Welcome to the forum!Capt-Dave wrote: ↑Sun Mar 22, 2020 2:19 pmHelp, am I being hacked...
Using Putty I SSH into a remote raspberry pi this morning. Once there I hit the down arrow to bring up passed commands. I often do this rather than retyping a string. To my surprise I found all my past string commands (history) were missing except this one unknown disturbing sting: AMERICA_DIE=true killall -9 libxml_CP
What is this all about. Hacked??
AMERICA_DIE=true does come up with 1 result from January.
It's tempting, but that's how the Equifax data breach happended. There were two hacking teams: A bumbling one that served as a distraction for the security guys to monitor while a separate expert team siphoned off data from someplace else. Maybe it's better to take care of this problem quickly to have extra time for making sure everything else is secure.
How many people would continue to drive their car after discovering that someone was sleeping in the back seat? Neither should one continue to use a Pi after discovering someone has remote control. While closing the stable door after the horse has bolted seems somewhat ineffective when dealing with real viruses, with computer viruses such an approach is even less effective. At this point it is only responsible to replace the SD card before your Raspberry Pi starts being used by a third party for doing things which may turn out to be illegal.Capt-Dave wrote: ↑Mon Mar 23, 2020 1:46 amThe suspected Hacked Raspberry pi is being used as an OpenWebRX server. It has been in service for a number of years now. I am a ham radio operator and I have this pi set up to listen in on an amateur radio 2 meter repeater near Houston. This is not my only OpenWebRX server. I have them place around the country (most at family members homes). This is however the first OpenWebRX server I suspect has been hacked. First thing I did this morning after discovering the string was to change the SSH password. I am tempted to take it completely offline. I do not live in Houston but have a family member at that location that could pull the plug. I too tried to google the string with no luck. Very Strange...
I have suggested to store the old card for further analysis and start over with a new SD card. I agree that it is very important to preserve the evidence at this point. The best way to do this is take the Pi offline, carefully label the card and put the card on the shelf. As far as services go, there is a difference between mission critical infrastructure and having a hobby. For a hobby I would not worry much about uptime but instead seek to prevent any harm that might come to a person generous enough to let me collocate a Pi on their home network.Heater wrote: ↑Mon Mar 23, 2020 4:27 amClifford Stoll would disagree with you. https://www.youtube.com/watch?v=Qt0844ViQDI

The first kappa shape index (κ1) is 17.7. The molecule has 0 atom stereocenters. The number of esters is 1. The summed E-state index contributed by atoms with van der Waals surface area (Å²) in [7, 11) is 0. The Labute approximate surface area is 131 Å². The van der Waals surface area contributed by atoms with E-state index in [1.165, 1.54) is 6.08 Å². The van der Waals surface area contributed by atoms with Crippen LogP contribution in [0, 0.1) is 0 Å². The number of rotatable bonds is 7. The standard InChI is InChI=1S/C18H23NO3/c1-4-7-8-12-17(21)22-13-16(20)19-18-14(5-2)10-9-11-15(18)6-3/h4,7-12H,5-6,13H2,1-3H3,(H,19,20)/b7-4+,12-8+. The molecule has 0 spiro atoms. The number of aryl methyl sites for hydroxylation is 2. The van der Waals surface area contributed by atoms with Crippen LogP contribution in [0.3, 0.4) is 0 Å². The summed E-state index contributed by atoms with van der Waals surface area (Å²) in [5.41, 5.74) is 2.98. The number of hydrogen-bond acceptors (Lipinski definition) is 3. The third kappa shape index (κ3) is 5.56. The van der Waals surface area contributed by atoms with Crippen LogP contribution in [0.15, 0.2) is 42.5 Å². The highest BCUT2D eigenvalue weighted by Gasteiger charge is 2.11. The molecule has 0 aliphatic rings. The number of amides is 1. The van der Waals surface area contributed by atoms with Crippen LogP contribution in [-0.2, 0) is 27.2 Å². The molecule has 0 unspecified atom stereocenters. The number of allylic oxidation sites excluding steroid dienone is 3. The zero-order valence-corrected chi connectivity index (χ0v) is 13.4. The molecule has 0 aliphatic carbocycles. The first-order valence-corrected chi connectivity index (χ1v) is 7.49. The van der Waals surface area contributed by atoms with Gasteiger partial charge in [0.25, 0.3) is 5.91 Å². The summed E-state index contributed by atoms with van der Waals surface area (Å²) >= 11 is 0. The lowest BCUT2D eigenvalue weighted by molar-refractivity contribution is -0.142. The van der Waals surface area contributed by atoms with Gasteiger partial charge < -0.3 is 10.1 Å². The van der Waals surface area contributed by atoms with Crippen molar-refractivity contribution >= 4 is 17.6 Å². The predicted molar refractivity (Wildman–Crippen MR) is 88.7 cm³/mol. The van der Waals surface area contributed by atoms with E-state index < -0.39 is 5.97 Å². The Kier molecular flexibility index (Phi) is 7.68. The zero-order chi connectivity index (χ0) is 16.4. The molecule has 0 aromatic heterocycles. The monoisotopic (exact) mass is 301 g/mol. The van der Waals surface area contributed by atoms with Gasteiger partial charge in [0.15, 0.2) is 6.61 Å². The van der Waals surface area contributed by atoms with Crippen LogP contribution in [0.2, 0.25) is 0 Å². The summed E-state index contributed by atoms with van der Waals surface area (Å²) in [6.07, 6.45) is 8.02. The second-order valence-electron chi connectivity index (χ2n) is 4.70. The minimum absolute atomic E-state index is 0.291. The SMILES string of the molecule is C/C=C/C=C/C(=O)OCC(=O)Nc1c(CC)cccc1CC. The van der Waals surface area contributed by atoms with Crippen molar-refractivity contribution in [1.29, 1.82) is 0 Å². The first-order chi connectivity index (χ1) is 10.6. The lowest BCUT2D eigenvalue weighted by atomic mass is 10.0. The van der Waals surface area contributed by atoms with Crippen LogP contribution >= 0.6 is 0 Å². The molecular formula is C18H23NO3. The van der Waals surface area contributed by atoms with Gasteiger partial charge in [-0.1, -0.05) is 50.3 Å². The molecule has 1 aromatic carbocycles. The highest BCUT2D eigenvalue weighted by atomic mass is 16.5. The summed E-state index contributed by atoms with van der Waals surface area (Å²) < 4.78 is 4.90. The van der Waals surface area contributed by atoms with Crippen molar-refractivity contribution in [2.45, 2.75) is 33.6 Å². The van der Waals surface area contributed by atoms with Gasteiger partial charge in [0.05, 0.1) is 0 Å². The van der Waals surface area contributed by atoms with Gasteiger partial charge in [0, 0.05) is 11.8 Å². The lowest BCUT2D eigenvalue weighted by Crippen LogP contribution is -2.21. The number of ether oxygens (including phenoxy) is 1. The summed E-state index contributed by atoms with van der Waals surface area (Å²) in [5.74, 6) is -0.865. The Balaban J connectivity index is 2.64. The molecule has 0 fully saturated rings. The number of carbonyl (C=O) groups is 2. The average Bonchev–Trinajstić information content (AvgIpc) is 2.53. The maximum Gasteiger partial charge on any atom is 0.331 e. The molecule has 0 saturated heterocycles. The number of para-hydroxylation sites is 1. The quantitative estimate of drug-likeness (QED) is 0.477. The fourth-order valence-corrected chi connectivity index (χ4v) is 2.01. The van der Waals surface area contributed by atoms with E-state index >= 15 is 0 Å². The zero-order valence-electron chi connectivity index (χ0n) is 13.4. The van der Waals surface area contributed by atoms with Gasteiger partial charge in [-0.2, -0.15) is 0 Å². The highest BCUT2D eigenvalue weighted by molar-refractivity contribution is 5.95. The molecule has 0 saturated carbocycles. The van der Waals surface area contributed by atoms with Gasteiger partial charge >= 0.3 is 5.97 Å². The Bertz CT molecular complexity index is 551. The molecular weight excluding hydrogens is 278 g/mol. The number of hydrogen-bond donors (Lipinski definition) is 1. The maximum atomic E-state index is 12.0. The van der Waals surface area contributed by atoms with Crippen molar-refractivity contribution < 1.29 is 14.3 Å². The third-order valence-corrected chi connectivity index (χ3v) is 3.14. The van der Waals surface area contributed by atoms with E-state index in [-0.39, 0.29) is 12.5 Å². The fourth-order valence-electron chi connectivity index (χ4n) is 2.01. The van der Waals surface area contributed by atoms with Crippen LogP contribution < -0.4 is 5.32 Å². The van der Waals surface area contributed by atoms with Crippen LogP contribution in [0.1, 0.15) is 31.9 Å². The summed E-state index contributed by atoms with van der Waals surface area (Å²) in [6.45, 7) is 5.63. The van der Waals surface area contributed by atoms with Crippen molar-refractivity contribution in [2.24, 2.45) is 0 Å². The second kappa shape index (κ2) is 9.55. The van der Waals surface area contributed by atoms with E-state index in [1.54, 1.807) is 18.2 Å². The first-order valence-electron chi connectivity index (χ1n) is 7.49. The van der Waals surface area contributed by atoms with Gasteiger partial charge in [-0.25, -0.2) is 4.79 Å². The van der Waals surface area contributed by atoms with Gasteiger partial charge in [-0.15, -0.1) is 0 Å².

I get the idea of wanting to shut the hacked system down to prevent any further damage.
But then what? You had a service working, and now you don't. And you have no idea what happened or what to do about it. Does that mean you just give up and not have that service forever? Clearly simply refreshing the OS and programs and starting over is not a good idea. It will just get hacked again.
Or at least, if you do that put some monitoring in place so that you have some chance of knowing if it happens again.
Cliff Stoll is the craziest guy in the history of computing. He had a monetary incentive ($0.75 @1986 prices) to discover who was stealing his computer time (which cost $300/hr at that time).
Weren't they before?
The original author stopped working on OpenWebRX but it was forked and all new development is now at https://github.com/jketterl/openwebrx
Even if the person sleeping in your car is not planning to steal it, there is already a line of acceptable behaviour that has been crossed by obtaining unauthorized access to the Pi computer.
I don't think i do point that out. Perhaps the machine has been hacked, perhaps not.As you point out, the evidence so far is that of a bumbling attempt rather than an expert criminal organisation.
Checking the log files is only useful if they were securely stored on a remote logging device. On the other hand, it could be useful to compare hashes for all system binaries to see if any have changed. One could also examine the configuration files, for example those in /etc/pam, for weirdness. It is strange, but intruders might lock the doors after they enter so others don't crowd their dreams while they comfortably sleep in the back seat of someone else's car.jbudd wrote: ↑Mon Mar 23, 2020 6:00 pmI don't think i do point that out. Perhaps the machine has been hacked, perhaps not.As you point out, the evidence so far is that of a bumbling attempt rather than an expert criminal organisation.
I see no evidence either way from a strange line in ~/.bash_history.
There are log files that records logins - /var/log/auth.log*. Perhaps the OP would find it informative to run
zgrep Accepted\ password /var/log/auth.lo*
zgrep Failed\ password /var/log/auth.lo*
Code: Select all
[email protected]:/$ md5sum --check /var/lib/dpkg/info/git.md5sums etc/bash_completion.d/git-prompt: OK usr/bin/git: OK usr/bin/git-shell: OK usr/bin/git-upload-pack: OK usr/lib/git-core/git-p4: OK